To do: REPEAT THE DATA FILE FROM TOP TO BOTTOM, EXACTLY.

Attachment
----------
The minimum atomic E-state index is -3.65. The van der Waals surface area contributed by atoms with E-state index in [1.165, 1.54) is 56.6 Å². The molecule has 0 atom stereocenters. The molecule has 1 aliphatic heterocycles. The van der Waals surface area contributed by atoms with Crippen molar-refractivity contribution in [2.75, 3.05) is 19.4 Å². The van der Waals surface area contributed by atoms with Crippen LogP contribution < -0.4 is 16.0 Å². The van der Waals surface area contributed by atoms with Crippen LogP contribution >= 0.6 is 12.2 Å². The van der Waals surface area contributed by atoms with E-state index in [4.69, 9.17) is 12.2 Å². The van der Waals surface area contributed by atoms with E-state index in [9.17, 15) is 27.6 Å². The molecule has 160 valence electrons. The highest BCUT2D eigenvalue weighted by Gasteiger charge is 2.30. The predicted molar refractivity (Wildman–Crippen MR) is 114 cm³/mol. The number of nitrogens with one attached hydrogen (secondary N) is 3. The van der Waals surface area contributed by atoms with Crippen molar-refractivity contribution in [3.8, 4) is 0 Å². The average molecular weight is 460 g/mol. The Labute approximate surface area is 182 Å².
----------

The minimum atomic E-state index is -3.65. The van der Waals surface area contributed by atoms with E-state index in [1.165, 1.54) is 56.6 Å². The molecule has 0 atom stereocenters. The molecule has 1 aliphatic heterocycles. The van der Waals surface area contributed by atoms with Crippen molar-refractivity contribution in [2.75, 3.05) is 19.4 Å². The van der Waals surface area contributed by atoms with Crippen LogP contribution < -0.4 is 16.0 Å². The van der Waals surface area contributed by atoms with Crippen LogP contribution >= 0.6 is 12.2 Å². The van der Waals surface area contributed by atoms with E-state index in [4.69, 9.17) is 12.2 Å². The van der Waals surface area contributed by atoms with E-state index in [9.17, 15) is 27.6 Å². The molecule has 160 valence electrons. The highest BCUT2D eigenvalue weighted by Gasteiger charge is 2.30. The predicted molar refractivity (Wildman–Crippen MR) is 114 cm³/mol. The number of nitrogens with one attached hydrogen (secondary N) is 3. The van der Waals surface area contributed by atoms with Crippen molar-refractivity contribution in [3.8, 4) is 0 Å². The average molecular weight is 460 g/mol. The Labute approximate surface area is 182 Å².